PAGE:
Categories Archives: Protests & Symbolic Acts

Hawaiians halt Thirty Meter Telescope ground-breaking ceremony

On Tuesday, October 7, a ground-breaking ceremony was attempted to kick off construction of the Thirty Meter Telescope (TMT), a $1.5 billion desecration of sacred Mauna Kea. The project has been rammed through by the so-called “state” of Hawai’i despite environmental, cultural, and legal concerns. Native Hawaiians led a protest and, joined by non-Hawaiians, successfully disrupted and halted the ceremony, forcing the organizers to shut off the live stream and go home early.

This is a multinational project with funding from India, Japan, Canada and California, including Cal Tech and the UC system as partners. The ceremony was intended to convince astronomers and the international audience that the TMT has the general backing of Native Hawaiians, going so far as to incorporate traditional Hawaiian cultural and ceremonial practices. The protesters broke through the charade and made clear the fierce opposition to the project. 250 people gathered to participate in the protest, though only a few were able to reach the ceremony at the summit.

This was an unprecedented victory for Hawaiians against an occupation which routinely ignores their cultural and legal rights. But much more needs to be done to stop the project for good. Please contact Kamahana Kealoha to get involved or support the ongoing work:

Email: sacredmaunakea@gmail.com
Website: Sacred Mauna Kea
Facebook

Deep Green Resistance Hawai’i was unable to participate in the event, but we’re honored to publish these original photos from the event:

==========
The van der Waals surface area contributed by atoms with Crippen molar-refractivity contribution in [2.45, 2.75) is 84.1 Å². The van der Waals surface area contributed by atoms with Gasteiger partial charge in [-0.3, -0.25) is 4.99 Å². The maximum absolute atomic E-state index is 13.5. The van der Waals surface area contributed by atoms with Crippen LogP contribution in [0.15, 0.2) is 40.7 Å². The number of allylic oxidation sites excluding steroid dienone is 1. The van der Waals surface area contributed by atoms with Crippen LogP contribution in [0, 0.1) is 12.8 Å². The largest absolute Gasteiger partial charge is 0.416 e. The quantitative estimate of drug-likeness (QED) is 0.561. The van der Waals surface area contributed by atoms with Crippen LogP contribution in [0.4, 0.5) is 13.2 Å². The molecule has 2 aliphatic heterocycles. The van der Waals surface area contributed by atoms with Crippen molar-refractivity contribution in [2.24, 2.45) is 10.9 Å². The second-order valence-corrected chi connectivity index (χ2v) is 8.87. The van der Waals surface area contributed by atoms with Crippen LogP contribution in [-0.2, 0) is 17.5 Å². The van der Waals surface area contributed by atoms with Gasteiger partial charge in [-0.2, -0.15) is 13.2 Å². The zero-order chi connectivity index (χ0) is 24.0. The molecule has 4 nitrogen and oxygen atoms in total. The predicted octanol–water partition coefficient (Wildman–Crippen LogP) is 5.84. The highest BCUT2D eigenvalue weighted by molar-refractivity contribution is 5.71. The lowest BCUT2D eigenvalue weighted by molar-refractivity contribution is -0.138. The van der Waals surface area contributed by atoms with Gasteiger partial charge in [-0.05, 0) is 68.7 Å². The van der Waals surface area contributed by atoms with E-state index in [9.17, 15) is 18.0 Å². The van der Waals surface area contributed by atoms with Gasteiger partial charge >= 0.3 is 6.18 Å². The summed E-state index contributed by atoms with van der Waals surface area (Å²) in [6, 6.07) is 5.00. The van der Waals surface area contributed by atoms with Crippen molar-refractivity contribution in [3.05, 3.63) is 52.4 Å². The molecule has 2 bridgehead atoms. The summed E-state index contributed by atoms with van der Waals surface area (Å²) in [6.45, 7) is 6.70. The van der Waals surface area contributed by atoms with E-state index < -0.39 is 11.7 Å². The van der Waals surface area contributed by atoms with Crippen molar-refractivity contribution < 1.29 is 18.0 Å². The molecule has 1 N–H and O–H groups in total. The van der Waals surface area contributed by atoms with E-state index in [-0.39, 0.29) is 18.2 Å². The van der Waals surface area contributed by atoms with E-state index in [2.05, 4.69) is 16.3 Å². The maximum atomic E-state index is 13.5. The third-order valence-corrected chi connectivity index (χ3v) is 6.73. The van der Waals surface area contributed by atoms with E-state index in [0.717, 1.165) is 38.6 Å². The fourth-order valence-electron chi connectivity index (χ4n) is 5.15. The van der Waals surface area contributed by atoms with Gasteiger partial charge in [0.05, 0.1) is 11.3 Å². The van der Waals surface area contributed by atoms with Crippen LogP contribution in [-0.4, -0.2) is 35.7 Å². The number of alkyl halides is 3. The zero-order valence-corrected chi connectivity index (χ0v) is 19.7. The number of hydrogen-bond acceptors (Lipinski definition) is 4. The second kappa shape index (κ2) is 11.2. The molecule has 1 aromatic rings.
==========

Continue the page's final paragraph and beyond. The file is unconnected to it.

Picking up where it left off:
Sunrise offerings before the protest at the ahu (alter)  across from the base of Mauna Kea

Sunrise offerings before the protest at the ahu (alter) across from the base of Mauna Kea

Six Hawaiians went to the summit to do protocol and pule (prayers) after the sunrise ceremony.

Six Hawaiians went to the summit to do protocol and pule (prayers) after the sunrise ceremony.

View of Mauna Loa from the summit of  Mauna Kea

View of Mauna Loa from the summit of Mauna Kea

photo 3

The blockade of the road was at 9000 feet. It was a bit chaotic with so many law enforcement vehicles, including  homeland security. And people didn't want to get arrested before the people doing the  ground breaking ceremony arrived.

The blockade of the road was at 9000 feet. It was a bit chaotic with so many law enforcement vehicles, including homeland security. People didn’t want to get arrested before the people doing the ground breaking ceremony arrived.

Non Hawaiians came out and stood strong with the Hawaiians

Non Hawaiians came out and stood strong with the Hawaiians.

photo 2_4

The protesters opted for a slow-down rather than starting right into a blockade

The protesters opted for a slow-down rather than starting right into a blockade.

But the desecraters had been  smuggled past in paramedics  vehicles

But the desecraters had been smuggled past in paramedics vehicles

Then they climbed into  white SUVs and drove up.  It was an ill feeling to look up and see this line of vehicles.

Then they climbed into white SUVs and drove up. It was an ill feeling to look up and see this line of vehicles.

The protest spread out

The protest spread out.

It's highly inaccurate to accuse Hawaiians of selfishly opposing western science, with 13 telescopes on Mauna Kea now.

It’s grossly unfair to accuse Hawaiians of selfishly opposing western science, with 13 telescopes on Mauna Kea now.

photo 3_2photo 2

People started to fan out and some drove to the summit, elevation about 14,000 ft.

People started to fan out and some drove to the summit, elevation about 14,000 ft.